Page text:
Whenever I make chicken strips with bread crumbs it comes out rather moist and soggy and not crisp and crunchy. I cut the boneless skinless chicken breast into strips, mix them with some egg and oil, add some salt and pepper, then roll them around in the bread crumbs. I then use my George Foreman Grill and even on maximum temperature they're too moist. Why does this happen and how do I fix it?

This doesn't happen when I'm cooking chicken without the breadcrumbs so I think it has something to do with them. I am using Panko bread crumbs.

2 Answers 2


The classic method of breading ("Wiener Schnitzel") is a three-step process:

  1. flour
    Only a thin layer: you can add salt or spices to the flour instead of or in addition to seasoning the meat.
  2. egg
    Lightly beaten (not foamy); let excess drip off well.
  3. breadcrumbs
    Either fresh or dried, the egg helps the crumbs to adhere. Lightly pressing the crumbs to the meat is optional.

But there is a fourth component that will ensure your success: fat
Yes, we are all trying to "eat healthy" and monitor our fat intake, but unfortunately fat plays an crucial role in good breaded food. Whether it's deep- or shallow-fried, the hot fat ensures a good heat transmission and quick setting of the breaded crust, thus locking moisture inside.
Your GF grill is an excellent kitchen tool, but defeats the purpose: Your crust can't bake quick enough in the dry heat and touching the hot surface only partially. Combined with the heat from the grill and a significantly longer cooking time, the moisture that steams out of the meat will literally be drawn into the crust - leaving you with sub par results.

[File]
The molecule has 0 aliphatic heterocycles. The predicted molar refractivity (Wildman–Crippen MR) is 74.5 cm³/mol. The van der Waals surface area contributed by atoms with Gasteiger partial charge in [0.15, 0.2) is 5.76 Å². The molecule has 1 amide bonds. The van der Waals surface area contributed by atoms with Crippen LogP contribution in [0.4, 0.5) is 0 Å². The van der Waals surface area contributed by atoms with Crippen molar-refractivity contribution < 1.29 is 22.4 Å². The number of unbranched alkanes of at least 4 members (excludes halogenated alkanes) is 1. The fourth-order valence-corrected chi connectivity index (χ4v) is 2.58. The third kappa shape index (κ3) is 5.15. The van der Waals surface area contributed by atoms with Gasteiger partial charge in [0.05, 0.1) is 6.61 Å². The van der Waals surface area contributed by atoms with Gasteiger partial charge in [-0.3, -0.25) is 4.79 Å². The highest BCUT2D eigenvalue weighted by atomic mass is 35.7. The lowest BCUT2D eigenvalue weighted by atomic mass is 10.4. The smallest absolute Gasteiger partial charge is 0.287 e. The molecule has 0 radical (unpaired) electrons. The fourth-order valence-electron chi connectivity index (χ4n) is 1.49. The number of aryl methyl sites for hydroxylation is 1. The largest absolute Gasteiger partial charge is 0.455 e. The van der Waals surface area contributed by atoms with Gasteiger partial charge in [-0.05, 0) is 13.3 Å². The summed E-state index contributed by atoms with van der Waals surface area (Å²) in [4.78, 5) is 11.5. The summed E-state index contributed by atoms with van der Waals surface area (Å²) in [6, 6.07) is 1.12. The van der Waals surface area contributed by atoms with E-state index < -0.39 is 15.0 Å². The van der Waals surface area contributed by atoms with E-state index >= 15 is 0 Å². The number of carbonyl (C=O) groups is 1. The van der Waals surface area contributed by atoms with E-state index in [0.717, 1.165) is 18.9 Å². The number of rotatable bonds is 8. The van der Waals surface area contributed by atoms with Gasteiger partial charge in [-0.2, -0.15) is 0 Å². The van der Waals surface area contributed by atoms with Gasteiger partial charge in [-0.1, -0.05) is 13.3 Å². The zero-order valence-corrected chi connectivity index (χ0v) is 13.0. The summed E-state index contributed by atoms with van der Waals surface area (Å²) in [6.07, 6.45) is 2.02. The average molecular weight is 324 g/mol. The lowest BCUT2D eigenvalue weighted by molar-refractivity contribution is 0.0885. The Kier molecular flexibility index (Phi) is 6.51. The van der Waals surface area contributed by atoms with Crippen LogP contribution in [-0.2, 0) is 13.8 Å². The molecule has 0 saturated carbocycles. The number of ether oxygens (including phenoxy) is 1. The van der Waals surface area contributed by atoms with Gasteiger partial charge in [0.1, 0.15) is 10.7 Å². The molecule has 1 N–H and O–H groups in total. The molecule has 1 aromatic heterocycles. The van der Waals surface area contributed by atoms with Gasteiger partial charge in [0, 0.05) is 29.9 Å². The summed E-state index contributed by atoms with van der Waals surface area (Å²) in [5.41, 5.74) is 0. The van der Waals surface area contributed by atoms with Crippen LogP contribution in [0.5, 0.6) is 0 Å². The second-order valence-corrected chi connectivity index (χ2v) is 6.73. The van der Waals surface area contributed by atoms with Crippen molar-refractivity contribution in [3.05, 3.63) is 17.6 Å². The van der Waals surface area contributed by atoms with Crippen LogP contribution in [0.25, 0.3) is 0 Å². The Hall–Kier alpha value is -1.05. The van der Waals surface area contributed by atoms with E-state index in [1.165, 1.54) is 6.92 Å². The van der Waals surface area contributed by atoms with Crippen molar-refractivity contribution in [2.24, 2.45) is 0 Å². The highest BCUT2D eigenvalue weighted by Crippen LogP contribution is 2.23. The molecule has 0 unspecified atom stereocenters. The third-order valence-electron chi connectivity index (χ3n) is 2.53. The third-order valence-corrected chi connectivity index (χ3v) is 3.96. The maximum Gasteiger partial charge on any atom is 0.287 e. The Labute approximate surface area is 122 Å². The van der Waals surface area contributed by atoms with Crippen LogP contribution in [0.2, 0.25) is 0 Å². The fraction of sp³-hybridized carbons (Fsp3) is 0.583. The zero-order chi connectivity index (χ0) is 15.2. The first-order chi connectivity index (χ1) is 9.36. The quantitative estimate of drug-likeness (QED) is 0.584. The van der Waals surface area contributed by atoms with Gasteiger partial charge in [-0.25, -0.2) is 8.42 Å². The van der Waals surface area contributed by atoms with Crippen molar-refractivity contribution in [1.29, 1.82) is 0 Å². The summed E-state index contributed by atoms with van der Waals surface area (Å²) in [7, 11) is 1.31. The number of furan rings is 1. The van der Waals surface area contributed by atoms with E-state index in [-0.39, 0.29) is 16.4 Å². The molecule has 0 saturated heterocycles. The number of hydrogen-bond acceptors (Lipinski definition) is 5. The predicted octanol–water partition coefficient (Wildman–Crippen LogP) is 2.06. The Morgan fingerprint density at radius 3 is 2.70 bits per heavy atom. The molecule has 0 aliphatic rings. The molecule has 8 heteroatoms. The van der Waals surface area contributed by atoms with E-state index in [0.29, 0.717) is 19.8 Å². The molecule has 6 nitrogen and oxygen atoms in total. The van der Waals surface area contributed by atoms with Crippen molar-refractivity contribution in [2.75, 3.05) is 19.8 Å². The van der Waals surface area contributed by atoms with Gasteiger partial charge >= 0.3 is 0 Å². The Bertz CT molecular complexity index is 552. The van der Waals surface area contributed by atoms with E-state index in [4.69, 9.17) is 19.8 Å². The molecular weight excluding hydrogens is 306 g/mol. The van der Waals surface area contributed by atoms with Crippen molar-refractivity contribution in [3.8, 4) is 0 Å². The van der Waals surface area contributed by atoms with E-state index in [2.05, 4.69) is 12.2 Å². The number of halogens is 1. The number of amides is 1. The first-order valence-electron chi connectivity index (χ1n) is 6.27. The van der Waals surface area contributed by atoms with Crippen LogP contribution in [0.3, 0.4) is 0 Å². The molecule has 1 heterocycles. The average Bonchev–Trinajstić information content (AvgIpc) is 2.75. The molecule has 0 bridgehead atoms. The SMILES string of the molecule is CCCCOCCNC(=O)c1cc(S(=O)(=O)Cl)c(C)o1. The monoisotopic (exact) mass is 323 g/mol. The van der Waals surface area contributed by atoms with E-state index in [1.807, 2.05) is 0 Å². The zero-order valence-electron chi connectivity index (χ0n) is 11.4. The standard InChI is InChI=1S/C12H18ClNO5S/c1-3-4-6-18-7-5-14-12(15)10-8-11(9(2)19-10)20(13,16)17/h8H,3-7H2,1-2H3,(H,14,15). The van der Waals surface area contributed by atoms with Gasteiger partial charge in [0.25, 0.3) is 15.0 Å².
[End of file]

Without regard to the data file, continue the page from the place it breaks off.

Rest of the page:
Save your GF for other uses and use a pan with some oil to fry your chicken.

Side note:
Some recipes for fried chicken recommend baking the floured chicken pieces in an oven to save fat. Note that a fried chicken is typically a two-step coating with an outer layer of flour, so slightly other rules apply.

Nevertheless, this method might be an option for you and worth a try, but don't expect the golden crust you get from traditional frying. I have used an oven with breaded meat, but typically with partially fried food, so that the breading already contained fat / oil from the first round of frying.


One thing worth a shot is to dredge the chicken in flour before dipping in the egg.

Thoroughly dry the chicken first with paper towels, then dredge in flour. Dip the chicken in egg and let the excess drip off. It's possible that the moisture in the egg is contributing to the sogginess, so next time you could try a few nuggets waiting for a few minutes to let the egg dry a bit to get tacky before applying the breadcrumbs.

Another thing that might work well for you is to use panko (Japanese breadcrumbs) instead of regular crumbs.

  • @Stephie I suggest letting it dry a bit because it might ameliorate the sogginess. I'll edit the answer to suggest doing it both ways to see.
    – Jolenealaska
    Commented Dec 17, 2015 at 9:49

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